Work is takes up a great deal of our time and therefore our life. It usually takes up at least five days of our week, we work for years on end and often more than the hours advised on our contracts…

Yet, despite this, retirement age is being pushed back and we are working longer. Many jobs also have hidden hours and we often work longer in order to ensure the work gets done. Therefore, although we are assessed on our skills, knowledge, experience, our work and sometimes our output, it is the level of working time that often dictates our level of remuneration, work satisfaction and working conditions.

So, when you are considering the work you want to do, don’t just focus on the job title. You need to consider the type of work involved, the level of pay you require and the kind of working hours that fit your needs. However, you have to be realistic as some work, sectors and jobs cannot be as flexible as others by the very nature of the work involved. Certain industries such as mining, agriculture, energy and manufacturing will not be as flexible as others. The important thing to remember is that the more capital intensive the work (the more machinery etc.), the more regimented and process driven it is likely to be.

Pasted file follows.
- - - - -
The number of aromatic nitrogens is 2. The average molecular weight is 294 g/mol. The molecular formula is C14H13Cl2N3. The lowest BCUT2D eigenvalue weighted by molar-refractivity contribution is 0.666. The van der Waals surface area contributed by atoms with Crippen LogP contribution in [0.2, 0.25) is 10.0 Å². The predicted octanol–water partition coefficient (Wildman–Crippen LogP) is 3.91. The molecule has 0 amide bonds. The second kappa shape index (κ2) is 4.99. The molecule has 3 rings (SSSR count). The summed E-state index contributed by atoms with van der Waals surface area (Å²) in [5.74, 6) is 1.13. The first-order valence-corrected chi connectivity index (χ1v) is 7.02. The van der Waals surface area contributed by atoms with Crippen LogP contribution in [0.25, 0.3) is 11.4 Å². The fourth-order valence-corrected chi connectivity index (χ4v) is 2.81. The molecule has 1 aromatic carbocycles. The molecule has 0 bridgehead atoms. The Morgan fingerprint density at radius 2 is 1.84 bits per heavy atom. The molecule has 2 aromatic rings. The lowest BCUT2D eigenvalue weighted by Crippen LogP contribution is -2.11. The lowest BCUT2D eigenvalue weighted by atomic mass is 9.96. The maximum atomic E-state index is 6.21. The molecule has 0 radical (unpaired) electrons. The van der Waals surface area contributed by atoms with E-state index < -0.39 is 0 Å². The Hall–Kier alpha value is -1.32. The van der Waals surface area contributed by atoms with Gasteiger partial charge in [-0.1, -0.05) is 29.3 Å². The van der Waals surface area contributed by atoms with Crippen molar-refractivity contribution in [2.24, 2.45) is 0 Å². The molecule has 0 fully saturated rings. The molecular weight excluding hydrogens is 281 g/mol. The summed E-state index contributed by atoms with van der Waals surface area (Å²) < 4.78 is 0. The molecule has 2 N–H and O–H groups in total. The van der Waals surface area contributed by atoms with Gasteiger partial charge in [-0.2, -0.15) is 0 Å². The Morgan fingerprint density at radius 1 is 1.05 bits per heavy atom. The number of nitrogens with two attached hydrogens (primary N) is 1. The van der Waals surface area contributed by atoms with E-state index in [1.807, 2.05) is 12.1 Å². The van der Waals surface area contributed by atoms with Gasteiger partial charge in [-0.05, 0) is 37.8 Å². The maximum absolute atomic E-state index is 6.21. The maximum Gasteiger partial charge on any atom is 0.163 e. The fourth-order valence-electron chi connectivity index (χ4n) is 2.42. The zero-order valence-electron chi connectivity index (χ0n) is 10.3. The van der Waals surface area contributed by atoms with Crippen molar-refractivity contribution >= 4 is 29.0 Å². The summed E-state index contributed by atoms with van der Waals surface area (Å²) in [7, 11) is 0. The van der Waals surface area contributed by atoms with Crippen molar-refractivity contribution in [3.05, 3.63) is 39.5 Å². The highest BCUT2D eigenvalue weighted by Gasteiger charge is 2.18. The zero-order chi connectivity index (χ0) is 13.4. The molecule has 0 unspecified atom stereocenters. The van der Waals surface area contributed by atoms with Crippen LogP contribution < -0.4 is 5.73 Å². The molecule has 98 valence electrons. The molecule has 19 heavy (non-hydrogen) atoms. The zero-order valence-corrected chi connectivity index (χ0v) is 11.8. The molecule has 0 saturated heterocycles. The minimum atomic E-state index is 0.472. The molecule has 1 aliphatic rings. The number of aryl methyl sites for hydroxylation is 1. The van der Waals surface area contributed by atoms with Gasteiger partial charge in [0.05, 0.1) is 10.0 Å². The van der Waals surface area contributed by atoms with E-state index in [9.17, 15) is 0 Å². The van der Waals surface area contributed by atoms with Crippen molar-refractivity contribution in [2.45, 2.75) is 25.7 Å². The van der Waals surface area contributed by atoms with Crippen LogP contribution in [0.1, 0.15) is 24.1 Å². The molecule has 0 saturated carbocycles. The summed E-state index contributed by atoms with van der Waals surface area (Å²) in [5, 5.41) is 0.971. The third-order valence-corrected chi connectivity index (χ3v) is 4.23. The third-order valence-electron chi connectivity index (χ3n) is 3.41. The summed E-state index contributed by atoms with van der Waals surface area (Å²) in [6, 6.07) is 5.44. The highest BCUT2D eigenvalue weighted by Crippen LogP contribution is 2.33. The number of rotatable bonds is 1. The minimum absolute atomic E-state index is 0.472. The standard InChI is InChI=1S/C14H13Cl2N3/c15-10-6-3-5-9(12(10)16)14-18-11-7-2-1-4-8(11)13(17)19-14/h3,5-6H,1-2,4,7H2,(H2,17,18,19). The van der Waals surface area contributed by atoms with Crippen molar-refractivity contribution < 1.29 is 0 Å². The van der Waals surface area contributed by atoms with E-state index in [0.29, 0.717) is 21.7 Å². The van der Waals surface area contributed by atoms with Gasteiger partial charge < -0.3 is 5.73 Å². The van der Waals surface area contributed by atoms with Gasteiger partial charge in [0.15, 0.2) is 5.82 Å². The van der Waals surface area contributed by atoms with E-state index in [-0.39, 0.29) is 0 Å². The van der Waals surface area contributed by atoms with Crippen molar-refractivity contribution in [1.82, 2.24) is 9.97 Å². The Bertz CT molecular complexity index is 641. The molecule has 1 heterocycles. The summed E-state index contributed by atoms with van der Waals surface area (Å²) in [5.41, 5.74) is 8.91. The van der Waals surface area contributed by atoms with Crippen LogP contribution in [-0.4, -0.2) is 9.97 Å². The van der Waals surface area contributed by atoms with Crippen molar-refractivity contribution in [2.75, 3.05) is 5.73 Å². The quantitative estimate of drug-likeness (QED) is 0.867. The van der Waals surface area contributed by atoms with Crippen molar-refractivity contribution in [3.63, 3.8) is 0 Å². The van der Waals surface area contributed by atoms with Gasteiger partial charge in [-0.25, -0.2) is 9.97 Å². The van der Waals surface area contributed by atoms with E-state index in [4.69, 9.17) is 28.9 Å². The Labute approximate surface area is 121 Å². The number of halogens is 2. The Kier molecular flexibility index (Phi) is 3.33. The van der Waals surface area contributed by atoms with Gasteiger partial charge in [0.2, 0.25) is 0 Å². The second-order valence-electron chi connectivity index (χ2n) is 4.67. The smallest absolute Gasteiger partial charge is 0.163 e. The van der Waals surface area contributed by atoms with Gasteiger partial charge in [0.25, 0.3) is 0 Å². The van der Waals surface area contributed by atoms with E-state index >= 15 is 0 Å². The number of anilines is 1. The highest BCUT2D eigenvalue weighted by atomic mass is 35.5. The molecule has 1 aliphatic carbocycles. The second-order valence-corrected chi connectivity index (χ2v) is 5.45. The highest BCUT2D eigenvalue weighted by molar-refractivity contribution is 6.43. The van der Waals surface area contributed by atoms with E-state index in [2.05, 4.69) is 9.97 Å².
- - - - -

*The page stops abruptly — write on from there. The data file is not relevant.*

Otherwise, the more knowledge intensive the work (where you are thinking, communicating and creating ideas), the more likely that working hours will be more flexible.

So let’s take a look at some common working hours types so that you are able to consider these when looking at what you want to do.

Permanent/Full Time

This is the most common type of work we often look for and see when looking for a job. It is the full time, permanent job that means we usually have a 35-40 hour week and we also have an exclusive contract with an employer. This means we work solely for that employer and we do a certain role, work or job in exchange for a salary. Despite the prediction by Charles Handy that this kind of work would decline, it has in fact increased since 2008 as people feel less secure in the job marketplace. Even though it is perceived as more secure, it can also be more restrictive but it is something you need to balance when considering options.